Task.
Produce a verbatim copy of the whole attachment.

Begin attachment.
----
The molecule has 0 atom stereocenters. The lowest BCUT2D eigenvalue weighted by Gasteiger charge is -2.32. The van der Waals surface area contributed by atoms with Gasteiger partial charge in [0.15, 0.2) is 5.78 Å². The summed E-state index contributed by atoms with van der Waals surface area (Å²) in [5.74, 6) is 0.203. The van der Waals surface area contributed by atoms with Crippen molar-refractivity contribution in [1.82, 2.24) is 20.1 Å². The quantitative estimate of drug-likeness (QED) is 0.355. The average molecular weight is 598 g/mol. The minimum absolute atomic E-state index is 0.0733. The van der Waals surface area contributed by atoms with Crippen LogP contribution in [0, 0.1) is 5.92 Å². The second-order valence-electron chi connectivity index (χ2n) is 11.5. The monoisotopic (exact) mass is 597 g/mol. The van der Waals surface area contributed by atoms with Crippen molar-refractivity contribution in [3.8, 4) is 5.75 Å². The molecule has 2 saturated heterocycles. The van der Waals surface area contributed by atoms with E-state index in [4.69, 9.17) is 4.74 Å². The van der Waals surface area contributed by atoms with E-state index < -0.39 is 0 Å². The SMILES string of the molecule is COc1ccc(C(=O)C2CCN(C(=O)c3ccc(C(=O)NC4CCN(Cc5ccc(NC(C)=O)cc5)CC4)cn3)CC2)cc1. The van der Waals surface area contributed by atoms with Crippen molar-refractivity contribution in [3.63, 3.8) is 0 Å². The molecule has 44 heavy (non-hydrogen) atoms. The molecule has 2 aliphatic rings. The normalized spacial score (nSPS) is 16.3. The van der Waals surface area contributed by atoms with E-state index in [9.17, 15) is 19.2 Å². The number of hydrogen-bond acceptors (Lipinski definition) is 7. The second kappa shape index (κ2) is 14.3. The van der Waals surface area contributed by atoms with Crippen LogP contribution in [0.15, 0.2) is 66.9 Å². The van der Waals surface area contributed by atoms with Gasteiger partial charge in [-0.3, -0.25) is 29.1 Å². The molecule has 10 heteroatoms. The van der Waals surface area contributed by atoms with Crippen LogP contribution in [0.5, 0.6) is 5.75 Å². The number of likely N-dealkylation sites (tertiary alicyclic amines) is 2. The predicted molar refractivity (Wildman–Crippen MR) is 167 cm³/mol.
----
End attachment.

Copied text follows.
The molecule has 0 atom stereocenters. The lowest BCUT2D eigenvalue weighted by Gasteiger charge is -2.32. The van der Waals surface area contributed by atoms with Gasteiger partial charge in [0.15, 0.2) is 5.78 Å². The summed E-state index contributed by atoms with van der Waals surface area (Å²) in [5.74, 6) is 0.203. The van der Waals surface area contributed by atoms with Crippen molar-refractivity contribution in [1.82, 2.24) is 20.1 Å². The quantitative estimate of drug-likeness (QED) is 0.355. The average molecular weight is 598 g/mol. The minimum absolute atomic E-state index is 0.0733. The van der Waals surface area contributed by atoms with Crippen LogP contribution in [0, 0.1) is 5.92 Å². The second-order valence-electron chi connectivity index (χ2n) is 11.5. The monoisotopic (exact) mass is 597 g/mol. The van der Waals surface area contributed by atoms with Crippen molar-refractivity contribution in [3.8, 4) is 5.75 Å². The molecule has 2 saturated heterocycles. The van der Waals surface area contributed by atoms with E-state index in [4.69, 9.17) is 4.74 Å². The van der Waals surface area contributed by atoms with E-state index < -0.39 is 0 Å². The SMILES string of the molecule is COc1ccc(C(=O)C2CCN(C(=O)c3ccc(C(=O)NC4CCN(Cc5ccc(NC(C)=O)cc5)CC4)cn3)CC2)cc1. The van der Waals surface area contributed by atoms with Crippen molar-refractivity contribution in [3.63, 3.8) is 0 Å². The molecule has 44 heavy (non-hydrogen) atoms. The molecule has 2 aliphatic rings. The normalized spacial score (nSPS) is 16.3. The van der Waals surface area contributed by atoms with E-state index in [9.17, 15) is 19.2 Å². The number of hydrogen-bond acceptors (Lipinski definition) is 7. The second kappa shape index (κ2) is 14.3. The van der Waals surface area contributed by atoms with Crippen LogP contribution in [0.15, 0.2) is 66.9 Å². The van der Waals surface area contributed by atoms with Gasteiger partial charge in [-0.3, -0.25) is 29.1 Å². The molecule has 10 heteroatoms. The van der Waals surface area contributed by atoms with Crippen LogP contribution in [0.5, 0.6) is 5.75 Å². The number of likely N-dealkylation sites (tertiary alicyclic amines) is 2. The predicted molar refractivity (Wildman–Crippen MR) is 167 cm³/mol.